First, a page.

In flies, at least two dissimilar roX RNAs originate from separate genes on the Drosophila X chromosome, associate with the male X chromosome along its length, and have overlapping genetic functions in X hypertranscription (14, 15, 20). Just as Xisttransgenes can exert effects on flanking autosomal chromatin in mammals, roX transgenes inserted on autosomes can cause site-specific histone acetylation of distantly linked genes that are not normally targets of Drosophila dosage compensation (11, 21) (Fig. 1).

The regulation of X inactivation in mammals is a classic example of “epigenetics.” In human and mouse, two virtually identical X chromosomes are present in each female nucleus, yet only one is inactivated, expressing the Xist RNA that coats the chromosome strictly in cis (4). The other X escapesXist silencing and remains active. The two opposing activity states of the X chromosomes are clonally inherited throughout the life of the female. The initial choice of which X to inactivate is made early in embryogenesis, just before implantation of the blastocyst. In those cells that will go on to form the embryo proper, the choice of which X to inactivate is random, whereas in cells that will form the extraembryonic tissues (e.g., placenta and yolk sac), it is always the paternal X that is chosen for inactivation.

Current models highlight dynamic roles for both Xistand its antisense counterpart, Tsix. Tsix, likeXist, is located in the genetically defined X inactivation center, and the activity of both genes has been studied in mice and in XX embryonic stem cell lines, where X inactivation can be induced during differentiation in cell culture. Recent studies have shown not only that Xist is required for X inactivation in cis (16, 17), but also that a high level ofXist expression may be sufficient to initiate the inactivation process in the absence of the rest of the Xic(22). In contrast, Tsix influences the choice of which X remains active, because a deletion of the Tsixpromoter leads to constitutive inactivation of the mutant X chromosome (18). A linked region beyond the Tsix promoter also influences X-chromosome choice (23,24). Interestingly, Tsix regulation is only manifested in XX animals, because male mice carrying a Tsixdeletion retain an active X chromosome (18). This could be explained by the clear requirement for counting two or more X chromosomes, or X inactivation centers, before X inactivation can proceed (4). Counting is independent of sex determination per se; therefore, XX females or XXY males each produce one inactive X chromosome, whereas XY males or XO females do not. Understanding the molecular basis for counting X chromosomes could prove to be a difficult problem if multiple, noncontiguous segments of the X inactivation center are required.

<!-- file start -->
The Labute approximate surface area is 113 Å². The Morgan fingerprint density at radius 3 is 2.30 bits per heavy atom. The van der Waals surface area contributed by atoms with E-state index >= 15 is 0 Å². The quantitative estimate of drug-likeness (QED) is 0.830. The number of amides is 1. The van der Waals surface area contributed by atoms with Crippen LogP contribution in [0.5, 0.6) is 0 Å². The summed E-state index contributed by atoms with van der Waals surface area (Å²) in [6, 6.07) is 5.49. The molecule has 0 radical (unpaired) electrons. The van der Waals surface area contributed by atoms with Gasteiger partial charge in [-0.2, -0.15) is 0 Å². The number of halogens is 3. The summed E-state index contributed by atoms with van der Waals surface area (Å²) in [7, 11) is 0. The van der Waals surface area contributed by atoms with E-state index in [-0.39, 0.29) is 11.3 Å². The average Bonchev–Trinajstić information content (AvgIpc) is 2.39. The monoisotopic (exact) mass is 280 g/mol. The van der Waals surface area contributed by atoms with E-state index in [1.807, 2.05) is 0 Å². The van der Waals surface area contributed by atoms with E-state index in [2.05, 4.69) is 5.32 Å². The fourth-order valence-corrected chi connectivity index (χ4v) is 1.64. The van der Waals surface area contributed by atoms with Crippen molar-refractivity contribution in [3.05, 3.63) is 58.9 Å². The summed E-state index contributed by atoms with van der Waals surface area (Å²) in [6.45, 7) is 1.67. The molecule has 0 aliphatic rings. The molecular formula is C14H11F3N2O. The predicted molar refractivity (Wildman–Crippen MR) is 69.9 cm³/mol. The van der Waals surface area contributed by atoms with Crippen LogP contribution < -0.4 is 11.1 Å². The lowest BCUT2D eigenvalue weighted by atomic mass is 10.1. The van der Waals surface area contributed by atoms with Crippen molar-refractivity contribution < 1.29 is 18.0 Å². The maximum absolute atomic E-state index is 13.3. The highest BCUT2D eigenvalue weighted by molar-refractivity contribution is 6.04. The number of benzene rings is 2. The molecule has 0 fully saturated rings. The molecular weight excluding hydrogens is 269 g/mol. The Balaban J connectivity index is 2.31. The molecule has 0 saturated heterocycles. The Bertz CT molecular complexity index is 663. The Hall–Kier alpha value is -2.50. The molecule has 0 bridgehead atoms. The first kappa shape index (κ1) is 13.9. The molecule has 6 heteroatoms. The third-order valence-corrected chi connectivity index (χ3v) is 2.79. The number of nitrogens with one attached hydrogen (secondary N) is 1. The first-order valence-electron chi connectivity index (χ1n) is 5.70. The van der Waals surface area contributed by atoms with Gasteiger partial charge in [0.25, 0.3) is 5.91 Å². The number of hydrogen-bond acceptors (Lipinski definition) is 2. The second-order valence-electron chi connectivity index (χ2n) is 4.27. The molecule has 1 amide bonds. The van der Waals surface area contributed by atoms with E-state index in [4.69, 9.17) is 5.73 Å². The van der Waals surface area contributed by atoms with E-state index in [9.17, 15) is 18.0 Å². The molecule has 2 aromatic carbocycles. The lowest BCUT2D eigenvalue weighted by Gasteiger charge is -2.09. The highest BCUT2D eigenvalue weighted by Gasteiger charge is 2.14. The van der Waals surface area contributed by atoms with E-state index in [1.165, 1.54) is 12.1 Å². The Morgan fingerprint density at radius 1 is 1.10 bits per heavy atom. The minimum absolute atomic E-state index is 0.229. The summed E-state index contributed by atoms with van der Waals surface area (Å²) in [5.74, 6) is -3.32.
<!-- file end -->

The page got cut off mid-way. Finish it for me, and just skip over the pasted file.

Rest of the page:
Another striking epigenetic aspect of Xist function is that the Xist locus is dispensible for maintenance of the inactive state (25, 26). Surprisingly, once the chromatin architecture of an inactive X chromosome is established, it can be inherited without the continuous presence ofXist. Normally, however, Xist RNA does coat the inactive X throughout the lifetime of a female, and sensitive assays have revealed that continued presence of Xist RNA acts synergistically with DNA methylation and histone hypoacetylation to accomplish high-fidelity inheritance of the inactive state (27).

The random X inactivation exhibited in eutherian mammals is thought to have evolved from a more ancient imprinting mechanism (28). This nonrandom mechanism, in which the paternal X chromosome is always inactivated, is still seen in marsupials and in extraembryonic tissues during early mouse development. In mouse, theTsix promoter is essential for protecting the maternal X from inactivation in extraembryonic tissues (29,30). Progeny of either sex who receive a Tsix deletion from their mother exhibit severely reduced viability due to a failure to maintain any active X chromosomes in their extraembryonic tissues. At present, whether Tsix exerts this key regulation through the act of antisense transcription, through an antisense RNA molecule, or simply as a DNA element is not known (29–31). As yet, no Xist or Tsix homologs have been discovered in marsupials, although histone hypoacetylation of the inactive X is a conserved feature (32).